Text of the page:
The thrust of Robert Stromberg’s film – adapted by Mouse House favourite Linda Woolverton (Beauty and the Beast, The Lion King) – is that before succumbing to nominative determinism, curse-issuing fairy Maleficent (Angelina Jolie) lived a perfectly happy existence talking to the trees; that she turned to the dark side only after her sweetheart returned from a neighbouring patriarchy and, while she was sleeping, removed her of her wings. Aha, you cry: symbolism.

Woolverton’s boldest idea is to reimagine the original’s villainess as a vampish single mum, raising her despoiler’s firstborn Aurora (Elle Fanning) deep in Mother Nature’s bosom while daddy (Sharlto Copley) is away sabre-rattling. Even if it only involves flicking Aurora off a cliff, it’s Maleficent who’s left playing with this child; in her considered disdain, Woolverton proposes, there might be seen a form of parental love. Thus can the film hold a flattering mirror up to its audience: it makes a heroine of a careworn woman who just wants her little princess to sleep through.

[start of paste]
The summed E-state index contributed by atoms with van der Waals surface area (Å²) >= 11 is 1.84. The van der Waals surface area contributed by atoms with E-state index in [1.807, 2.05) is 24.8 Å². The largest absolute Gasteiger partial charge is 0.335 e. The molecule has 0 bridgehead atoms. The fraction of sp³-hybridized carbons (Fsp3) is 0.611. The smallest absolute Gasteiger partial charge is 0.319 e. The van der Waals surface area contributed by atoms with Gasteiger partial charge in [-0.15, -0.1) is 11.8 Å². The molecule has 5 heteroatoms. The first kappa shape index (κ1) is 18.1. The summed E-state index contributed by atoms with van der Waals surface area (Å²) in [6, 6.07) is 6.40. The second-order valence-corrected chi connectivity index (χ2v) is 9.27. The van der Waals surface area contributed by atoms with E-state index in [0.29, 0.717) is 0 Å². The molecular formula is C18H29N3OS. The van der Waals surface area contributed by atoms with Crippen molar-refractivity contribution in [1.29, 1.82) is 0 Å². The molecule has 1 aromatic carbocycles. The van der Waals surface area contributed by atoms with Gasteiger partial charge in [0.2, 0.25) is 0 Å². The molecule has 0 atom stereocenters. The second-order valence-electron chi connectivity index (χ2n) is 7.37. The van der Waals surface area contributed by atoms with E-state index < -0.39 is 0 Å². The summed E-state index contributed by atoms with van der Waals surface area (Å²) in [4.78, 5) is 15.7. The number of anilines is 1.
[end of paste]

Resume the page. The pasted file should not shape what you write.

There are competing influences here, and whenever it starts going somewhere interesting, some unseen committee intervenes to nudge everyone back towards the centre ground. As in Frozen, the men are such underwritten saps that the girls’ triumph feels a thin one, and the third act follows a template laid down by far boysier films in having its better ideas superceded by castle-smashing spectacle. Jolie, ever-arch, carries it so far: it functions on a par with 2012’s Snow White and the Huntsman in offering okayish diversion without ever being as witty, radical or lasting as it might. A light sleeper, if you will.

Edge of Tomorrow and Maleficent are in cinemas nationwide.

"For No Good Reason" (The Guardian 30/05/14)

For No Good Reason ***
Dir: Charlie Paul. With: Ralph Steadman, Johnny Depp, Hunter S. Thompson. 89 mins. Cert: NC